Thinking sensually

In all these ways, too, he thinks sensually. He is not so far after all from the post-pubescent enjoying his Bacchanal. A model, for a fountain and not for Daniel in the Lion's Den, shows only the lion's butt. Two drawings give only the barest outlines of Daniel, except for his balls in one and a large, limp prick in the other. Two other studies focus on a warm hug—a deity clutching his dolphin and Saint Jerome in prayer the Cross. Two babes in Bernini's own version of Charity kiss.

All this can seem contradictory or downright hypocritical to some modern eyes, given his severe faith. One can write it off as a man's work, and one can imagine his pleasure in posing the clay folds across Teresa's waist. Yet one can also accept it as natural, the meeting point of all these habits of thought for an artist who brought sculpture into this world. Bernini accepted the physical alongside the divine, as part of a richer reality. It even adds greater interest to his acceptance. Where another artist, like Rembrandt, might have unbared his deepest love with irony and objectivity, Bernini presents lust while seeming to refuse it as his own.

Does that leave everything as a public performance? Bernini must have made some of the most extroverted art ever. It shows in his relative lack of interest in faces. The drawings omit them, and for decades the bozzetti hardly bother with them. One gets a mustache here, a dent for an eye there. To the extent that psychology enters at all, it enters through a visible passion.

The exhibition helps explain just how that passion takes shape. It points to shape of a knife blade in a fold of drapery and to knife's teeth in its texture. Bernini achieved some of his twisting motion and emphasis on the human figure with his fingers, by drawing the wet clay around an axis. If he had access to Silly Putty along with clay, the virtuoso would probably have thrown that in, too. The few bronzes also show by comparison the static results from his pale followers. Another artist contributes one terra cotta as well, painstaking assembled from narrow strips of clay, but Bernini thinks big.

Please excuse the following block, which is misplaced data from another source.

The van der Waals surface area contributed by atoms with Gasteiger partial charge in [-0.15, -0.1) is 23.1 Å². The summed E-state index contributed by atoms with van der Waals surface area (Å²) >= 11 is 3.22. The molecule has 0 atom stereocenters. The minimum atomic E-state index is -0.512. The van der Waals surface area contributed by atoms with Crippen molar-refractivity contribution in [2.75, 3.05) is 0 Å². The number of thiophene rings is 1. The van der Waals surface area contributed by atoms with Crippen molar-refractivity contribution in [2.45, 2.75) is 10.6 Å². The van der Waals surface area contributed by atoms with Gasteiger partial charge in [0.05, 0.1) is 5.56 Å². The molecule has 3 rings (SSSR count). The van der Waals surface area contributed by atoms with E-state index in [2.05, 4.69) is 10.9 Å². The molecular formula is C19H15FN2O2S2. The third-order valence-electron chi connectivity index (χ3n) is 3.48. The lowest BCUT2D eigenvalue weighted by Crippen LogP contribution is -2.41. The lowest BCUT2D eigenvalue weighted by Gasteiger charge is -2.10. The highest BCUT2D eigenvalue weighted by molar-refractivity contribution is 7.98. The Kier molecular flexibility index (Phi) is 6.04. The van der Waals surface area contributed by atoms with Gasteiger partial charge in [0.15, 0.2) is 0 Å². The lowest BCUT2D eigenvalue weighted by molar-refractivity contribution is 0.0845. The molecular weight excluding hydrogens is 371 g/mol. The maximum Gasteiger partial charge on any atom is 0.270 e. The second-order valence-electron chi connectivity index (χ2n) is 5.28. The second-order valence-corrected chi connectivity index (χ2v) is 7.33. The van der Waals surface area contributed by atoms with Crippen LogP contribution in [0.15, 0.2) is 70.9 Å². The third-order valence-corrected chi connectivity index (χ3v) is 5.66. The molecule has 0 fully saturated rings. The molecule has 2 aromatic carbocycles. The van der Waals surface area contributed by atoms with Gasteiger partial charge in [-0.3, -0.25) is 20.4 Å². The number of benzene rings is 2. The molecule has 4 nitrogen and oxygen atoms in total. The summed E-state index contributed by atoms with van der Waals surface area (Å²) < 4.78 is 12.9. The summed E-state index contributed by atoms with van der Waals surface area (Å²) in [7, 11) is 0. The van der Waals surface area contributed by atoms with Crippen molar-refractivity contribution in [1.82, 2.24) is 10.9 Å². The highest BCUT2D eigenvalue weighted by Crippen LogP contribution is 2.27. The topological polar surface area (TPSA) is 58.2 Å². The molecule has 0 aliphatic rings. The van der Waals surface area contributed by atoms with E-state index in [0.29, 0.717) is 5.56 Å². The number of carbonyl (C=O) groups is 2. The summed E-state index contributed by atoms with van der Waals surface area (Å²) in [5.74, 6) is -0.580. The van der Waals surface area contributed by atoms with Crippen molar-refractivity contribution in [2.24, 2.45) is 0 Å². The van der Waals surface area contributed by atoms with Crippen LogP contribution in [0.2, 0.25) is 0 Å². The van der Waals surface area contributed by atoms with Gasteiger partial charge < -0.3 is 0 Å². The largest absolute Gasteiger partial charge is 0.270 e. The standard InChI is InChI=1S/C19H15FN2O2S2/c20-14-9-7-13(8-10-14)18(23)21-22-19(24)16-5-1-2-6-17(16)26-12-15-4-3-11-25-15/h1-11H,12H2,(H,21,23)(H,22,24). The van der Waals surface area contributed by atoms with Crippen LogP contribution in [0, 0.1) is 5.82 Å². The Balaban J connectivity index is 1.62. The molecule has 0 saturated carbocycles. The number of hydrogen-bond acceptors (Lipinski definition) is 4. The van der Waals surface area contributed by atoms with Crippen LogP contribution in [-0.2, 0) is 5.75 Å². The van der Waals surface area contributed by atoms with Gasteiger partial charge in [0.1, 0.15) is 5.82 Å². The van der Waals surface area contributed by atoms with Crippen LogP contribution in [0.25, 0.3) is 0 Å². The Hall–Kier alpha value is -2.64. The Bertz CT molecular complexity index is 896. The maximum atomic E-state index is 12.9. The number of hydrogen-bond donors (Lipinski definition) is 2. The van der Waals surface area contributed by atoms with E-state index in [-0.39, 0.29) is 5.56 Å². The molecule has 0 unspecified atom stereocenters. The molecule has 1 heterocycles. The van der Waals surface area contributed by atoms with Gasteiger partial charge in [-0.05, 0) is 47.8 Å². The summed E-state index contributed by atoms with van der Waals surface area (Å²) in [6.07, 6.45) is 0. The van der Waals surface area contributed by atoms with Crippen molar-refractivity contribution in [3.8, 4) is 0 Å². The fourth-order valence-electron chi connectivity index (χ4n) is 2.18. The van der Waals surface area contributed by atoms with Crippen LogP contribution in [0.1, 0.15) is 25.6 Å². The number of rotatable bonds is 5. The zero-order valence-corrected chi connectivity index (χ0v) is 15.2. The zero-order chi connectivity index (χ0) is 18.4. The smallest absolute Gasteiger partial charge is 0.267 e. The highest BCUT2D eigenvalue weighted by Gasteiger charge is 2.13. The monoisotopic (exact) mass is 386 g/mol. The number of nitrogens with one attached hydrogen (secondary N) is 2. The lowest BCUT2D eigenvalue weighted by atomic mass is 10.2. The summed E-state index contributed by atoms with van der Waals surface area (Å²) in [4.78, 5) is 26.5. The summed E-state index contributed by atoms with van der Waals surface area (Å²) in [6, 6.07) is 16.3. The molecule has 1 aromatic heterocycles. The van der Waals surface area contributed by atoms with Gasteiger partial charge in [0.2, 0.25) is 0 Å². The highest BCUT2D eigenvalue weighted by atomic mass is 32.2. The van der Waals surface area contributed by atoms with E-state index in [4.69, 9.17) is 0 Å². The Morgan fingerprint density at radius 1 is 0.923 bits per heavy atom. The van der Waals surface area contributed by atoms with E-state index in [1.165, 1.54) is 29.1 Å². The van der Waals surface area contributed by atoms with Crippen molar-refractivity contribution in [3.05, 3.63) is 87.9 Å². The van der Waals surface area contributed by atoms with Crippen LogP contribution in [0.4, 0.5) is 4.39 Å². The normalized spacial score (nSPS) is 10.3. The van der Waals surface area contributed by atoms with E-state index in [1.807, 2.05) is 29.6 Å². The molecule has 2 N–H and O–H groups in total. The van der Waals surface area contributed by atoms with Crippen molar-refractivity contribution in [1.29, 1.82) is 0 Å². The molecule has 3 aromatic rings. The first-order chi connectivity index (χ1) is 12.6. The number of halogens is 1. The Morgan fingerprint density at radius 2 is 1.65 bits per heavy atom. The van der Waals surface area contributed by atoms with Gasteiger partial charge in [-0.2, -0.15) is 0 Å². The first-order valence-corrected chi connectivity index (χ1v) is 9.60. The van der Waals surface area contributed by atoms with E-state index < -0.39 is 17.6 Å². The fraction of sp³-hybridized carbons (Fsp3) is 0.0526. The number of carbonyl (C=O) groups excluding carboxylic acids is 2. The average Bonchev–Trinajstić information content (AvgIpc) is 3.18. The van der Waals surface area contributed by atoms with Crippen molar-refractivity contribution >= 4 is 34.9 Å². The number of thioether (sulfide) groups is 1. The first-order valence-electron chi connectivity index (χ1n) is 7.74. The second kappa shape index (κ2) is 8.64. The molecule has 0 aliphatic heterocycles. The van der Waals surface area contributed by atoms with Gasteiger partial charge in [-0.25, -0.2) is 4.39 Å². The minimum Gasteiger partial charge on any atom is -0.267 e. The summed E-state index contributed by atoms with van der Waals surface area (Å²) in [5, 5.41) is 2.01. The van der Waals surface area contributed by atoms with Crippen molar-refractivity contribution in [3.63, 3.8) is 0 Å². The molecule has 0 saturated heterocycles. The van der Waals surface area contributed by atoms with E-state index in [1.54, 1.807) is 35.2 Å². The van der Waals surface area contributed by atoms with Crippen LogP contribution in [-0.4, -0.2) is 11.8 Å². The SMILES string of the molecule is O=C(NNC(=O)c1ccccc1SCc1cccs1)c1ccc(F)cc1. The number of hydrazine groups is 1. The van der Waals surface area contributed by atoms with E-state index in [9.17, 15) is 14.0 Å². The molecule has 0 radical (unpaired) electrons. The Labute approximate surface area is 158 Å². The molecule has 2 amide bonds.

Here and there one can spot his fingerprints. I would not make too much of them, though—not in an artist so compulsive and so far from confessional. The real surprise is how rarely he left his mark at all. In his last years, could that have begun to change? If one can point to his evolution as a creator, apart from youthful games and a growing mastery, it is there. It brings the show to the far side of the Tiber, with lower lighting and a fitting conclusion.

More and more he does pay attention to faces, and more and more he lets things flow of their own accord. A curtain billows beside late riders, Ludovica Albertoni comes closer to death, and his only late portrat bust (again, not in clay) clasps his chest, too, in humility and prayer. The angels for the baldachin in Saint Peter's kneel modestly, after the rising angels of the bridge. Bernini may have known that someone else would have to complete them from his models. In crossing the bridge to create a canopy for a famous burial ground, an aging artist was bringing together all his themes at last—of art, the artist himself, and the city.

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"Bernini: Sculpting in Clay" ran at The Metropolitan Museum of Art through January 6, 2013.